Smoking and second-hand smoke are easily identified as the leading cause of lung cancer. But the second-leading cause is not well-known: Radioactive radon gas is everywhere and seeps into homes. It’s so common that it’s found in one of every four residences in Palm Beach County.
The Florida Department of Health - Palm Beach County provides a free, quick and simple test for radon because it is a threat throughout Florida. Daniel Ukpong, an environmental specialist at the Health Department, and Environmental Administrator Laxmana Tallam, offer these explanations of the gas and how to test your home.
- How do I test my home? The Florida Department of Health - Palm Beach County provides free vouchers for a test kit. Call (561) 837-5938 to receive a voucher, and click here for more information. The kit is a type of canister to be placed inside your home for about three days, then resealed and sent back to the company for analysis. Just follow the instructions, and the company will provide the results later.
- What is radon? You can’t see or smell this radioactive gas. Radon comes out of the ground naturally, from the decay of uranium. It gets inside homes through cracks in the foundation, construction joints, and gas buildup below suspended floors and spaces behind walls, among other ways. While many new homes are built with radon-resistant features, the gas can still show up in both new and old homes, well-sealed or drafty homes, high-rise condominiums and homes without basements. Click here to view a video from the Department of Health on radon gas. The U.S. Environmental Protection Agency offers this guide for home buyers and sellers: Home Buyer’s and Seller’s Guide to Radon (Updated March 2018).
- How dangerous is it? Radon gas is responsible for 21,000 lung cancer deaths a year. That’s more than drunk driving, according to the U.S. Environmental Protection Agency, and more than falls in the home, drownings and home fires combined. If you smoke, or if there are smokers in your home, along with a high level of radon gas, the risk of lung cancer is significantly greater.
- How likely is it that radon gas is in my home? One of five homes tested in Florida shows a radon level above the EPA’s level of concern. Tests in Florida have ranged from one out of three homes in some areas with high levels, to just one out of 10 homes. Test results from homes in your neighborhood are not a good predictor for your own home, says Ukpong and Tallam.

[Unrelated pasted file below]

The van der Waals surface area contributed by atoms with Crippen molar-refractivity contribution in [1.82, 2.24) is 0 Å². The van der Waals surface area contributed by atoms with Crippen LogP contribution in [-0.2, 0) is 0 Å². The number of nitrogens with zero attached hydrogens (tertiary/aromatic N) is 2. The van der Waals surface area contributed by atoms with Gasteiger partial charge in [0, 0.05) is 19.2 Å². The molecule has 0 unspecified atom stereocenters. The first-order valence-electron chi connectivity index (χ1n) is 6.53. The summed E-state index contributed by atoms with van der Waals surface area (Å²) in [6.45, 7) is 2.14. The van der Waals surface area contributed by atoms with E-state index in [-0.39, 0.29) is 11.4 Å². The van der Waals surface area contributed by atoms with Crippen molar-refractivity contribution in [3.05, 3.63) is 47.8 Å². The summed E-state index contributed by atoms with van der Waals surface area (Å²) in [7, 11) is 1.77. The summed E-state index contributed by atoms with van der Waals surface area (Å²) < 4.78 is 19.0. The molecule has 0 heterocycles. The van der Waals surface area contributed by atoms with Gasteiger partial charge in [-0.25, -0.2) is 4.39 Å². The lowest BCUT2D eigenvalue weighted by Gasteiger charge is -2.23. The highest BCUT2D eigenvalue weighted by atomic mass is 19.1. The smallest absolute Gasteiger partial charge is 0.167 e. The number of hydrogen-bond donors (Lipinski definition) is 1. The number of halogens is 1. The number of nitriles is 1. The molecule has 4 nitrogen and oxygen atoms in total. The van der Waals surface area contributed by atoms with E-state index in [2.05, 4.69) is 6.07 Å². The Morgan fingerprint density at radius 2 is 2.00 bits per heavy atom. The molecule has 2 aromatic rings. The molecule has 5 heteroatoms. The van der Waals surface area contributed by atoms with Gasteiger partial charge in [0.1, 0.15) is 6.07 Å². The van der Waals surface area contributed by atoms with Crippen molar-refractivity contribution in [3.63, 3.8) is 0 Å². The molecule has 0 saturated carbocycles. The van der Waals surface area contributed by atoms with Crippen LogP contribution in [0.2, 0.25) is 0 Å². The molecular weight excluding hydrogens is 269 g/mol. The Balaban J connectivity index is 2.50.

- What gets measured? The measurement is based on picoCuries per liter of air, and that’s abbreviated as “pCi/L.” It’s a measurement of radioactivity in the air; remember that radon comes from decaying uranium, which is radioactive.
- What’s the risk? The average level of radon outside your home, just in the open air, is about 0.4 pCi/L. If your home tests at 4 pCi/L or higher, the Health Department recommends actions to reduce the levels. The EPA provides some comparisons. If 1,000 people who never smoked were exposed to 4 pCi/L for a lifetime, seven of them could get lung cancer, and that’s the same risk as dying in a car crash. But remember that exposure to tobacco smoke increases the risk. If 1,000 smokers were exposed to 4 pCi/L for a lifetime, about 62 of them could get lung cancer, and that is five times the risk of dying in a car crash.
- Are children in danger too? Yes. Due to lung shape and size differences, children have higher estimated radiation doses than adults, says the Agency for Toxic Substances and Disease Registry, which is part of the U.S. Centers for Disease Control. Children also have faster breathing rates than adults. The risk of lung cancer in children resulting from exposure to radon may be almost twice as high as the risk to adults exposed to the same amount of radon, the CDC agency notes. And if children are also exposed to tobacco smoke, the risk of getting lung cancer increases at least 20 times.
- What’s the solution? The primary fix is a vent pipe system and fan that pulls radon from beneath the home and vents it to the outside air. Sealing foundation cracks and other openings can help. Contractors who offer to test, interpret test results or mitigate high levels of radon must be certified by the Florida Department of Health. For an up-to-date list of those firms, click here.